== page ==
Something to note about the advance of games is that VR seems to still be increasing in availability, even despite the industry’s best efforts to prevent it, with headset costs still being significant, and those that aren’t expensive sometimes coming with a bunch of weird account requirements so they can harvest data about where people live as well as their retinal scan data and possibly their own blood at a later date. However, as far as consoles, only the PS4 has really had a dedicated VR setup, while the Switch had a cardboard novelty approach as Nintendo may be afraid of VR being a thing to actually invest in again. Something weird about this is that the PS5 isn’t yet aimed to use VR in new games, and that it’s only being used as a backwards compatibility thing for PS4 games played on it, after somehow managing to obtain a camera adapter from their increasingly broken website, but at least they’re trying to not make people have to pay for those. I’m wondering if the raytracing hardware will actually stand up to VR usage or if it’ll skip the raytracing so games are playable. Because raytracing is such a big advertised feature at this point, they may decide to just focus on that instead of VR and risk that falling to the wayside as a novelty once again as they get customers to focus only on graphics again instead of gameplay.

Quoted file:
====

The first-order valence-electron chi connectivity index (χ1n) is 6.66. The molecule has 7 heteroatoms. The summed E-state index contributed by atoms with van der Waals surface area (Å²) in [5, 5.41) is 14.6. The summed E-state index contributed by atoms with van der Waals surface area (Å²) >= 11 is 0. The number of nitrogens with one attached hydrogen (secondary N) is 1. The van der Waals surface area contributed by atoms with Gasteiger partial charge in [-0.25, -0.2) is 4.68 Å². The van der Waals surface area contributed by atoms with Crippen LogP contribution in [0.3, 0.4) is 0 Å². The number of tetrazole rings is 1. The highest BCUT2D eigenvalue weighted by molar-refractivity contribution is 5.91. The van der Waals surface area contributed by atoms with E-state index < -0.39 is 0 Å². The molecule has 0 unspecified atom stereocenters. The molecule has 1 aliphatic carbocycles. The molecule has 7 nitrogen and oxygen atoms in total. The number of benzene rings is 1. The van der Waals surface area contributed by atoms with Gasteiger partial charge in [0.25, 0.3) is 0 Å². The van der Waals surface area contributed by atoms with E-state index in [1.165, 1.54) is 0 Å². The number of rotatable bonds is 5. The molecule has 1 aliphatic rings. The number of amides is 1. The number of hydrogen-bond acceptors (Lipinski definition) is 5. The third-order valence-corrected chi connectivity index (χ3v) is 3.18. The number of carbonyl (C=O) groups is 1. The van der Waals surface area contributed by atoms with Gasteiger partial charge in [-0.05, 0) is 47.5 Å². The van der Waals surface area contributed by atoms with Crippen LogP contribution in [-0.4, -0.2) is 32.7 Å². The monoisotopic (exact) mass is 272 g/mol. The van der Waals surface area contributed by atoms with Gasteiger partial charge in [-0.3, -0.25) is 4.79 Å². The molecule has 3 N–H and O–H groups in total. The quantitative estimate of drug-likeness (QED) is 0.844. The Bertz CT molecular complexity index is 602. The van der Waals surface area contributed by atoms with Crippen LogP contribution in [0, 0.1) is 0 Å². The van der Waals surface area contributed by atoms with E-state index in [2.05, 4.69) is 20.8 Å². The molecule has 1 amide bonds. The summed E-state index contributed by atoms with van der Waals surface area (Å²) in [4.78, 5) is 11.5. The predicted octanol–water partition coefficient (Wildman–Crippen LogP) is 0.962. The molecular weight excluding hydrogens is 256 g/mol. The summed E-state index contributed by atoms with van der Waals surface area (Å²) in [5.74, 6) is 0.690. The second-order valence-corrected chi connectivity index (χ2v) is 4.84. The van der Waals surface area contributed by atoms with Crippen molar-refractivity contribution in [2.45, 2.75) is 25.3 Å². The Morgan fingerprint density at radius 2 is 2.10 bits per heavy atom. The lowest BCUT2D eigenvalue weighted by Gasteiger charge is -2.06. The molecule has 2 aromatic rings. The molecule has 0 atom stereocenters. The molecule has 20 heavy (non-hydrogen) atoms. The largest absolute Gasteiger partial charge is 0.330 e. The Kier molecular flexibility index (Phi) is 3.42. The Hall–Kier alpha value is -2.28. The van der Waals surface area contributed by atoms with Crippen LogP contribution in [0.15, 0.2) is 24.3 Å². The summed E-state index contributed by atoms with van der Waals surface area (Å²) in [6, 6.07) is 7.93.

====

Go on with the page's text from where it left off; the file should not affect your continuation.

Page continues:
As far as the direction of games, it’s increasingly weird. I’m not sure if games are heading toward an actual next-gen state, or if enough advancements have been made outside of the corporate generational structure that those terms are really just entirely marketing at this point. Of course, there are the big corporate games that just want to sell a game and then sell a bunch of microtransactions in the game just to give people who seem to have nothing better to do than open a bunch of virtual cards. Then there’s the visionaries who have a game they want to make, as weird as it can get, and will risk things to make the game match their vision for a unique experience. There’s also Nintendo, which does Nintendo things. Specifically, they seem to be bringing ideas to the forefront that are getting echoed in later unrelated developments elsewhere, such as their HD Rumble as they’ve called it, capitalized and all, taking on a new form in the PS5 controller. Even before then, the Steam Controller had some aspect of that, so maybe they’re closer to the source of the idea. As far as games, more games now are featuring approaches similar to Breath of the Wild, while that game combined ideas from previous games, how they’ve been combined is being seen in newer games like Genshin Impact and that Ubisoft game I wish they’d kept the name as “Gods and Monsters” which at least sounded like a short story instead of changing it to a somehow more generic name. Not that I really buy modern Ubisoft games, though, for reasons, the most recent being that Starlink thing on Switch so I could play Star Fox kind of.